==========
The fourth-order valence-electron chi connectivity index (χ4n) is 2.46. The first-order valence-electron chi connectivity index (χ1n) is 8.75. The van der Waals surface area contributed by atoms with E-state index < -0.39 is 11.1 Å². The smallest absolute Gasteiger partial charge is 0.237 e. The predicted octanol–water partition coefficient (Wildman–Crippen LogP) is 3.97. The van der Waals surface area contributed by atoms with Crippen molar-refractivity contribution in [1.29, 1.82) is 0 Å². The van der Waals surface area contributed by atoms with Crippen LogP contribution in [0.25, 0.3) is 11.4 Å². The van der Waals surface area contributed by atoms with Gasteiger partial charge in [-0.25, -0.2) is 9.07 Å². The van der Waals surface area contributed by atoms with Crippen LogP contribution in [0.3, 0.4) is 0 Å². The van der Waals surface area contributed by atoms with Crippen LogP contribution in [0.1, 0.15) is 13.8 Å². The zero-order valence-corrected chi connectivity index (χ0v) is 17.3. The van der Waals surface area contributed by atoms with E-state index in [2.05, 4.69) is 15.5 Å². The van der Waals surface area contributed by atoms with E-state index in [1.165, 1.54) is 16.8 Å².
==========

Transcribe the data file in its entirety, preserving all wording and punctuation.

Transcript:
The fourth-order valence-electron chi connectivity index (χ4n) is 2.46. The first-order valence-electron chi connectivity index (χ1n) is 8.75. The van der Waals surface area contributed by atoms with E-state index < -0.39 is 11.1 Å². The smallest absolute Gasteiger partial charge is 0.237 e. The predicted octanol–water partition coefficient (Wildman–Crippen LogP) is 3.97. The van der Waals surface area contributed by atoms with Crippen molar-refractivity contribution in [1.29, 1.82) is 0 Å². The van der Waals surface area contributed by atoms with Crippen LogP contribution in [0.25, 0.3) is 11.4 Å². The van der Waals surface area contributed by atoms with Gasteiger partial charge in [-0.25, -0.2) is 9.07 Å². The van der Waals surface area contributed by atoms with Crippen LogP contribution in [0.3, 0.4) is 0 Å². The van der Waals surface area contributed by atoms with Crippen LogP contribution in [0.1, 0.15) is 13.8 Å². The zero-order valence-corrected chi connectivity index (χ0v) is 17.3. The van der Waals surface area contributed by atoms with E-state index in [2.05, 4.69) is 15.5 Å². The van der Waals surface area contributed by atoms with E-state index in [1.165, 1.54) is 16.8 Å².